This Is How We Vote!
In approximately six weeks, Zimbabweans go to the polls to vote for a President, Member of Parliament and Ward Councillor. Whilst recent poll surveys have focused on who is likely to win the elections, it remains unclear how voters actually come to make a decision on who to vote for. Is voting based on blind loyalty to the party one has voted for before? Others have indeed argued that citizens treat supporting a political party as the same as supporting a sporting team (like a football team), that is, their allegiance to the team (in this case the political party) has got nothing to do with performance-they are just loyal. One of the most notable trends among political parties vying for office in the forthcoming elections is an attempt to project themselves as ideas based, with the best solutions for Zimbabwe’s struggling economy and collapsing social service. However, it is not clear if the voting citizenry has been examining political parties to see who has the best ideas for the country’s turn around.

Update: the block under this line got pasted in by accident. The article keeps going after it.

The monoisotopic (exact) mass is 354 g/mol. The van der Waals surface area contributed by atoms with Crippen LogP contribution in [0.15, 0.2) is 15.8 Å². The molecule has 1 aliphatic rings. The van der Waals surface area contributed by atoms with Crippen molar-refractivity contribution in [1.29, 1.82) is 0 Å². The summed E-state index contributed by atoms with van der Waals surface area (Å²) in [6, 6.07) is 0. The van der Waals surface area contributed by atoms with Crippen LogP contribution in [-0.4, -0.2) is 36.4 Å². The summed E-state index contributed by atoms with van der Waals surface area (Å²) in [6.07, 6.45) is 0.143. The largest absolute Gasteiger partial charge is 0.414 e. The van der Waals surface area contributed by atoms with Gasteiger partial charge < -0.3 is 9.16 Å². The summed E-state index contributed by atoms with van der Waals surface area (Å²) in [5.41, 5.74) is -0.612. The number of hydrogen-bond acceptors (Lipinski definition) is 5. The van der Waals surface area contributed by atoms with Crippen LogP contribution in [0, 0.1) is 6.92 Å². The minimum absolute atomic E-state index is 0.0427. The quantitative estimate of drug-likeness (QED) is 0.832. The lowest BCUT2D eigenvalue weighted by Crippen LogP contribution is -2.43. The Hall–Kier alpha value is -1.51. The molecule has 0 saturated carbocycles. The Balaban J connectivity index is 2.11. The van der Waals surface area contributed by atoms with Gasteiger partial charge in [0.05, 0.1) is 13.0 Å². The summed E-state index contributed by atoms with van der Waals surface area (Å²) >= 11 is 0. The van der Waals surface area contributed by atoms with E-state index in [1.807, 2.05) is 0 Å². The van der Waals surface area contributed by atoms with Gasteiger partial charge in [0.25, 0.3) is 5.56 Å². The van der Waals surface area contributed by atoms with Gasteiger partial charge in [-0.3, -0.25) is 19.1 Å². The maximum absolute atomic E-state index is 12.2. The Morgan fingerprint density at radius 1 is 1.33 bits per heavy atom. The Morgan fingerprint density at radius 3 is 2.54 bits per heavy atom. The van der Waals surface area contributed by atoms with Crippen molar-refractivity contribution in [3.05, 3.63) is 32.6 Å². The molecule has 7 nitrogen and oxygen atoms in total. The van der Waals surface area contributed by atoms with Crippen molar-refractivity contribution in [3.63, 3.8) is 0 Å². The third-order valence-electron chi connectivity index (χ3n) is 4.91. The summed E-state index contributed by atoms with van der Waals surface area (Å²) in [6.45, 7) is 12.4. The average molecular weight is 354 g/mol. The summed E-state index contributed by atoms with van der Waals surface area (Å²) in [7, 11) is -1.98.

We therefore, saw the need to understand and explore how citizens use their five or minutes of fame during the casting of votes, asking ourselves how citizens arrive at a decision on who to vote for. We carried out an online survey which was distributed via our social media platforms, (Facebook, Linkedin and Twitter) and also over the instant chat platforms such as Whatsapp. A total sample of 284 responded to our survey, a sample considered representative of trends for a population of 5million votes with 95% confidence level and a 5% margin of error. The subsections below discuss the findings of the survey.
Status of Respondents
The majority of the respondents, 79.93%, were registered to vote, and of those registered to vote, 68.15% have voted before whilst the 32% would be first time voters.
It is important to note that there has been a significant increase in the number of registered voters by almost 40%. There a is demographic dividend for all parties especially given that the youngest voter was born in the year 2000 and all they have know is the context of the multifaceted crises which has rocked Zimbabwe since the turn of the century.
Decision Making About Political Party to Vote For